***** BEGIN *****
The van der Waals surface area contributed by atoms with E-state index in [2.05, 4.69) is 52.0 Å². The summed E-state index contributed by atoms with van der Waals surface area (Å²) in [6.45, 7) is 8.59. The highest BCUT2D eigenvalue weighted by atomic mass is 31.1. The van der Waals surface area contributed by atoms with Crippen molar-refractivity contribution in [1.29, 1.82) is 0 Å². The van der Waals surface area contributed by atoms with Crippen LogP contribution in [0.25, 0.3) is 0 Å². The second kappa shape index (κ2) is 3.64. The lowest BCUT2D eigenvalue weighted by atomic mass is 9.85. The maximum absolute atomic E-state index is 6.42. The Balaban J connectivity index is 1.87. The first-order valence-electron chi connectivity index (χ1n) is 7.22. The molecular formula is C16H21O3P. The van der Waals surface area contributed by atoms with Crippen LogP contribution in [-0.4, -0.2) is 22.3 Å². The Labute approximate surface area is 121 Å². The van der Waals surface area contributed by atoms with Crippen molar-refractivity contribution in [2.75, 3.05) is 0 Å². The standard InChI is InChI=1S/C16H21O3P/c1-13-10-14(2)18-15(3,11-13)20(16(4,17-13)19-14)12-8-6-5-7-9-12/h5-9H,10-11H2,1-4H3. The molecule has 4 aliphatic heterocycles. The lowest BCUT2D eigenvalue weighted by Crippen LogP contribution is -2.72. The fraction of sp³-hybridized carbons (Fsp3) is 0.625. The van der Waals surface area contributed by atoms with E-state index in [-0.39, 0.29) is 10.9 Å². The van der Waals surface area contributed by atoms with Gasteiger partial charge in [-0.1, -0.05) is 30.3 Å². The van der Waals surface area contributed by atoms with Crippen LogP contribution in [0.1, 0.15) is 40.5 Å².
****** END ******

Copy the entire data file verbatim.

The van der Waals surface area contributed by atoms with E-state index in [2.05, 4.69) is 52.0 Å². The summed E-state index contributed by atoms with van der Waals surface area (Å²) in [6.45, 7) is 8.59. The highest BCUT2D eigenvalue weighted by atomic mass is 31.1. The van der Waals surface area contributed by atoms with Crippen molar-refractivity contribution in [1.29, 1.82) is 0 Å². The van der Waals surface area contributed by atoms with Crippen LogP contribution in [0.25, 0.3) is 0 Å². The second kappa shape index (κ2) is 3.64. The lowest BCUT2D eigenvalue weighted by atomic mass is 9.85. The maximum absolute atomic E-state index is 6.42. The Balaban J connectivity index is 1.87. The first-order valence-electron chi connectivity index (χ1n) is 7.22. The molecular formula is C16H21O3P. The van der Waals surface area contributed by atoms with Crippen LogP contribution in [-0.4, -0.2) is 22.3 Å². The Labute approximate surface area is 121 Å². The van der Waals surface area contributed by atoms with Crippen molar-refractivity contribution in [2.75, 3.05) is 0 Å². The standard InChI is InChI=1S/C16H21O3P/c1-13-10-14(2)18-15(3,11-13)20(16(4,17-13)19-14)12-8-6-5-7-9-12/h5-9H,10-11H2,1-4H3. The molecule has 4 aliphatic heterocycles. The lowest BCUT2D eigenvalue weighted by Crippen LogP contribution is -2.72. The fraction of sp³-hybridized carbons (Fsp3) is 0.625. The van der Waals surface area contributed by atoms with E-state index in [-0.39, 0.29) is 10.9 Å². The van der Waals surface area contributed by atoms with Gasteiger partial charge in [-0.1, -0.05) is 30.3 Å². The van der Waals surface area contributed by atoms with Crippen LogP contribution in [0.1, 0.15) is 40.5 Å².